The Supreme Court of India on Wednesday, March 29, 2017 banned the sale and registration of Bharat Stage (BS)-III emission norm-complaint vehicles from Saturday, April 1, saying the health of millions was more important than commercial interests.
The decision could deal a Rs 12,000-crore blow to auto manufactures as about 820,000 vehicles, most of them two-wheelers, are lying unsold.
India will switch to the more efficient and stringent BS-IV norms, already in place in some parts of the country, including Delhi, from April 1.
“The number of such vehicles may be small compared to the overall number of vehicles in the country but the health of the people is far, far more important than the commercial interests of the manufacturers,” a bench of justice Madan B Lokur and justice Deepak Gupta said, rejecting the plea of automobile firms for time to dispose of BS-III vehicles.
The court, which has passed several orders to check pollution, said the manufacturers were aware that from April 1 they would be required to manufacture only BS-IV vehicles but they failed to take sufficient pro-active steps.
The ruling came on a plea by the environment pollution control authority (Epca), which petitioned the court that only BS-IV vehicles should be sold in the market. Most automobile companies except Bajaj opposed the plea.
The objective behind a cleaner fuel technology would not be achieved if older vehicles continue to flood the market, said Epca, a Supreme-court appointed autonomous body that advises government on ecological issues.
The court also rejected the Centre’s argument that the BS-IV rollout only banned manufacturing and not the sale of the BS-III vehicles.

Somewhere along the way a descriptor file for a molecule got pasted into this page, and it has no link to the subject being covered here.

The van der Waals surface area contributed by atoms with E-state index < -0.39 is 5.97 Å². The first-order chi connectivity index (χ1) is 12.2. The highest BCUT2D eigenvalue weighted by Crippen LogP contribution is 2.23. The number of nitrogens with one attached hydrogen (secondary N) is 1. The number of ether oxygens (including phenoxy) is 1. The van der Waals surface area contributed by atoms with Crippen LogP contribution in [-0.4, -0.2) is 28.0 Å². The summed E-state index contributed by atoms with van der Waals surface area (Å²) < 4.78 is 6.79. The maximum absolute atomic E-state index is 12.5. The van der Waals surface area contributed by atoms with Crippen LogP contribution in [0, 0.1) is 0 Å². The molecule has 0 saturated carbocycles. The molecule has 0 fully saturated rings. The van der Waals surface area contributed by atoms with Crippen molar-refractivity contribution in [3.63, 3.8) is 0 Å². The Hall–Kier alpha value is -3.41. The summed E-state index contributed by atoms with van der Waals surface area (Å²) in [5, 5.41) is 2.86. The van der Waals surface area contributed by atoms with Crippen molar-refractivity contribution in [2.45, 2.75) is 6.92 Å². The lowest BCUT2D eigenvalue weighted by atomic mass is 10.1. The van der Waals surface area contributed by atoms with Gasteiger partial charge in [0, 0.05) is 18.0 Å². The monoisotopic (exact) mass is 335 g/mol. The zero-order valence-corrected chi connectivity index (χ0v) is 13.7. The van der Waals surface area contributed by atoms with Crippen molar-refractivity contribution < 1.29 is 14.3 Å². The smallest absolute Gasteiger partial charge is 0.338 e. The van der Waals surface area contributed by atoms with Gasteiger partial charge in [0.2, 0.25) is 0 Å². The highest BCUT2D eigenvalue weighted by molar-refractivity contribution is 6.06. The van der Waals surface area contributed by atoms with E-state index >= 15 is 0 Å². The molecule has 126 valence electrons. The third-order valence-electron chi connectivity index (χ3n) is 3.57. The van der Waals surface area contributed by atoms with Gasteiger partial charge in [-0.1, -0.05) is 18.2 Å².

The biggest difference between the two is the emission of carbon particulate matter, a major air pollutant. While BS-III vehicles emit 2.30gm of carbon monoxide per kg of fuel, the emission drops to 1gm per kg in BS-IV vehicles.
Transition to BS-IV could lead to a substantial drop in particulate matter emissions. For instance, new trucks could see an 80% drop in emissions and cars by 50%, Epca told the court.
Similarly, hydrocarbon and nitrogen oxide emissions – a big concern for two-wheelers – could drop between 41 and 80%, depending on the engine size, it said.
The norms have to be followed by auto makers as well as fuel companies. The solicitor general told the court that BS-IV fuel would be available across India from April 1.
Industry would abide by the order, the Society of Indian Automobile Manufacturers (Siam) president Vinod K Dasari said.
The industry had been ready with BS-IV manufacturing since 2010 but the sale of these vehicles was not possible nationwide due to lack of BS-IV fuel, Dasari said.
India has set a deadline of 2020 to switch to BS-VI norms, giving a miss to stage V. But the leap, which will include technology upgrade, will make vehicles pricier – petrol cars by Rs 20,000 to Rs 25,000 and diesel ones could cost up to Rs 1 lakh more.
Courtesy: Industan Times